January is traditionally a slow month for new album releases but 2014 looks set to buck that trend with a number of highly anticipated releases scheduled to drop right in the middle of the post Christmas slump. Scottish Post Rock pioneers Mogwai are first up with the follow up to their well received soundtrack for French supernatural chiller Les Revenants.

Mogwai are considered by many to be the godfathers of the Post Rock scene - their debut album in 1995 proved to be the blueprint for that genre -lengthy instrumental pieces that quietly built towards punishing crescendos of distorted guitar noise.

They spawned a host of imitators as facsimile bands saw an opportunity to tap into the niche but almost religiously zealous fan-base that had latched on to the Post Rock movement. Rave Tapes is their eight studio album (not including soundtrack work) and sees them further distance themselves from the 'quiet loud' dynamic that was such a hallmark of their early releases. It is probably closest in spirit to their 2003 album Happy Songs for Happy People with an emphasis on a more textured approach, with electronic elements very much to the fore. That is not to say that guitars have been discarded completely - they still feature heavily throughout, but this is a more restrained effort where the temptation to go for the big finish is never yielded to.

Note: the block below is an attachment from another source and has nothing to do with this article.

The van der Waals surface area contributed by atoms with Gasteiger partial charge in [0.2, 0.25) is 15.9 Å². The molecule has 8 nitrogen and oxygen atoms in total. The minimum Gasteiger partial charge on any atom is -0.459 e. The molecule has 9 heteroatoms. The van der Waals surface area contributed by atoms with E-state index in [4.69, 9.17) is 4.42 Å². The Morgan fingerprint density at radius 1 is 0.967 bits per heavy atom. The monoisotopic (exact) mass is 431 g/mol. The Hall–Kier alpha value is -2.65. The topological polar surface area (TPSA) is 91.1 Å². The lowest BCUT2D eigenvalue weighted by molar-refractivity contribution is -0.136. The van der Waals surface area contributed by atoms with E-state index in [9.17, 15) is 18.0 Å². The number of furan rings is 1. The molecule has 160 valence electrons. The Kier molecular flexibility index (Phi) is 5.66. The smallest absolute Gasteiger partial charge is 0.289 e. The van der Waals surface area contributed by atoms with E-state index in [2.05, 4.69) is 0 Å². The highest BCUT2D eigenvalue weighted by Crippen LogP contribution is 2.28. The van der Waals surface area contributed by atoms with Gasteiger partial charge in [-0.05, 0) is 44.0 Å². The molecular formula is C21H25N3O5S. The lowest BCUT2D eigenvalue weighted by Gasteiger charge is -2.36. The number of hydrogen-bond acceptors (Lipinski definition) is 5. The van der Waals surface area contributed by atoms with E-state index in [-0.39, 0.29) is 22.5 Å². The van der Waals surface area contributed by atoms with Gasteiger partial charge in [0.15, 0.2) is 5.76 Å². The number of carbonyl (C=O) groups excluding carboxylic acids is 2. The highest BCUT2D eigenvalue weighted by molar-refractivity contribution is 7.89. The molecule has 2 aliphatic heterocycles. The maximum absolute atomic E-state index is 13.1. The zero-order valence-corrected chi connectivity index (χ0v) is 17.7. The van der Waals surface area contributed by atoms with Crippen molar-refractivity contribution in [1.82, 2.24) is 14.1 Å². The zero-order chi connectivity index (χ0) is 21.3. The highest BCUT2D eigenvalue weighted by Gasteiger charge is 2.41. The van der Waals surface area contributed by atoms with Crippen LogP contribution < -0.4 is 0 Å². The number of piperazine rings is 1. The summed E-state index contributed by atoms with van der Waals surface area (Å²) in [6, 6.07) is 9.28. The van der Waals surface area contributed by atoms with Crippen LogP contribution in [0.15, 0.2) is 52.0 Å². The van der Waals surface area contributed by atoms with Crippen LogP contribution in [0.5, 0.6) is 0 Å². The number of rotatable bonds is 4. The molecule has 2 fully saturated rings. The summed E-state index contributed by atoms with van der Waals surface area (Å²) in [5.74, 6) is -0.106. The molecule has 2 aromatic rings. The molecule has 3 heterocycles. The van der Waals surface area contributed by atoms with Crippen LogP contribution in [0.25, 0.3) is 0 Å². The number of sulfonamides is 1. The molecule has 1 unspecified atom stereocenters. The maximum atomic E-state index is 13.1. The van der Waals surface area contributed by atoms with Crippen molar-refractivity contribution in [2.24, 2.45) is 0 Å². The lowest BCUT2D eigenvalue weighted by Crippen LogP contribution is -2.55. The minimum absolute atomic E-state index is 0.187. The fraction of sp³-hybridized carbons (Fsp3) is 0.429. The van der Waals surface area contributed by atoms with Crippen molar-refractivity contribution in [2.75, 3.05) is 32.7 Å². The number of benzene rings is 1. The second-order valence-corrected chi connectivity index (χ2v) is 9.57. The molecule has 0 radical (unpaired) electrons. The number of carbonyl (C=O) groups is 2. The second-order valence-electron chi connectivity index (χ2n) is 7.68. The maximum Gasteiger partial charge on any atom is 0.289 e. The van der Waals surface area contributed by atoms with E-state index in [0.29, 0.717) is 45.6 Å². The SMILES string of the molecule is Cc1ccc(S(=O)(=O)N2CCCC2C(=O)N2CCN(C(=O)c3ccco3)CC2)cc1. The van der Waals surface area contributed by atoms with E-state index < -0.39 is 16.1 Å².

Opener 'Heard About You Last Night' showcases this more restrained approach; the sky kissing guitars in the chorus offer the tantalising hope that Mogwai are about to reward us with one of their trademark finishes but it never happens. 'Remurdered' is built around a fat, distorted electronic bassline that circles in on itself, hypnotic, trance-like.

The ghostly remnants of their work on the soundtrack to Les Revenants can be heard buried somewhere on tracks like 'Deesh' and 'No Medicine For Regret' while 'Blues Hour' features the only real vocal performance on the album. Vocals have featured occasionally on Mogwai albums, with varying degrees of success and this is one of their best efforts to date, the understated melody set against one of the most epic sounding tracks on the record working particularly well.

Those fans that still hanker for a return to the Mogwai of Young Team or Come on Die Young will have to suspend that hope for a little while longer - Rave Tapes is a tamer beast that rewards patient listening with a record that is their most consistent release in quite some time.

Review by Paul Page